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Managing Stress to Improve Your Health

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Managing Stress to Improve Your Health

May 10, 2022

It’s well known that too much stress can be bad for your health.
 
For older adults, changes in relationships, living situations, and to the body and mind, can cause a lot of stress. “Physical issues, social isolation, stress, and untreated mental health conditions can contribute to serious health problems, including heart disease, depression, and substance abuse,” says Leslie Minna, Psy.D, InnovAge’s national director of behavioral healthcare services. 

This article was medically reviewed by Luz Ramos, M.D.

Caring for aging family members, often in addition to full or part-time jobs and possibly caring for children, can be a challenge for caregivers.
 
“Good health includes self-care,” says Peter Cruz, behavioral health care manager at InnovAge’s PACE center in San Bernardino, California. “Caregivers often forget to take time for themselves,” he says, echoing research that shows an increasing number of Americans (23% in 2020) report caregiving has made their own health worse – up from 17% in 2015.
 
“It’s one of the most important things people can do. When you set time aside for your own needs, those you love and care for will benefit, too.”

Here are some other suggestions to reduce stress and improve your health:

  • Take News – and Social Media – Breaks.  Repeatedly hearing or reading about COVID-19 and other world events can be upsetting. Take breaks from watching, reading, or listening to the news, including social media. According to AARP’s Caregiving in the U.S. 2020 study, caregivers of older adults who use social media more than others are more likely to report feeling alone, “suggesting that in-person social interaction outside of the caregiver-care recipient relationship may be important to prevent social isolation.”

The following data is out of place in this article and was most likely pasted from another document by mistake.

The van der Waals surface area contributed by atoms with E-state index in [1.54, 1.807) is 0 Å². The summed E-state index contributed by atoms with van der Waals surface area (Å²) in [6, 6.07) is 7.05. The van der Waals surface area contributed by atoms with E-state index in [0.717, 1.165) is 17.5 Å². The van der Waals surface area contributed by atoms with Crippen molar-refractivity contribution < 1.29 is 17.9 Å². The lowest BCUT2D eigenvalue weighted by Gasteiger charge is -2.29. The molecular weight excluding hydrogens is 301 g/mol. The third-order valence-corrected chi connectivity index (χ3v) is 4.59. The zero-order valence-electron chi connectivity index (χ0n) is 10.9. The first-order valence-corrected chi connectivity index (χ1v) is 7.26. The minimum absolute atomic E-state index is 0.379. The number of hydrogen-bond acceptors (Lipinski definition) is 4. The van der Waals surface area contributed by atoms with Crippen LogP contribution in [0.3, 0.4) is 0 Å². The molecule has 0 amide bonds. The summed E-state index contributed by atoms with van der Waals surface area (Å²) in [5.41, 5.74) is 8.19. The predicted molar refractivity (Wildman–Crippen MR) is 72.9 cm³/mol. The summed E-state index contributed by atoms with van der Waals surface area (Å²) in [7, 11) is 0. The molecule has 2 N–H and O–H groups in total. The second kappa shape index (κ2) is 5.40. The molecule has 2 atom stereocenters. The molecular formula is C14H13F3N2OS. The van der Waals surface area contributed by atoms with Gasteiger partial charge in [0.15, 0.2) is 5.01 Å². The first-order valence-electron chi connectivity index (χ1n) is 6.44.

• Maintain Personal Health. Get enough sleep, eat healthy, well-balanced meals, and drink plenty of water. Take a walk outside or do some gardening. Yoga is another way to help manages stress, depression, and anxiety. 
  • Make Time to Unwind. Participate in activities you enjoy such as crafting, reading, or listening to music. “I use a travel version of Mind Benders with a variety of puzzles and skill levels that I pull out when I am sitting in the park or waiting for an appointment,” said Minna. Writing in a journal, meditating, or practicing breathing exercises can also be beneficial. 
  • Stay Connected. Take time to connect – in person, through email, or on the phone – with family and friends. “Both physical activity and staying socially connected play a critical role in holistic health,” Minna says. “It doesn’t have to be a grand gesture. Simply enjoying fresh air and sunlight with another person may help to boost your mood.” 
  • Seek Help. The AARP study shows only 13 percent of caregivers to adults over 50 had a healthcare provider ask them what they need to care for themselves. In other words, don’t wait for your doctor to ask how you are. Seek help if you need it – by asking friends or family for help with caregiving tasks to find some time for yourself. If you need immediate help with a mental health concern, call one of the free 24/7 hotlines available nationwide.
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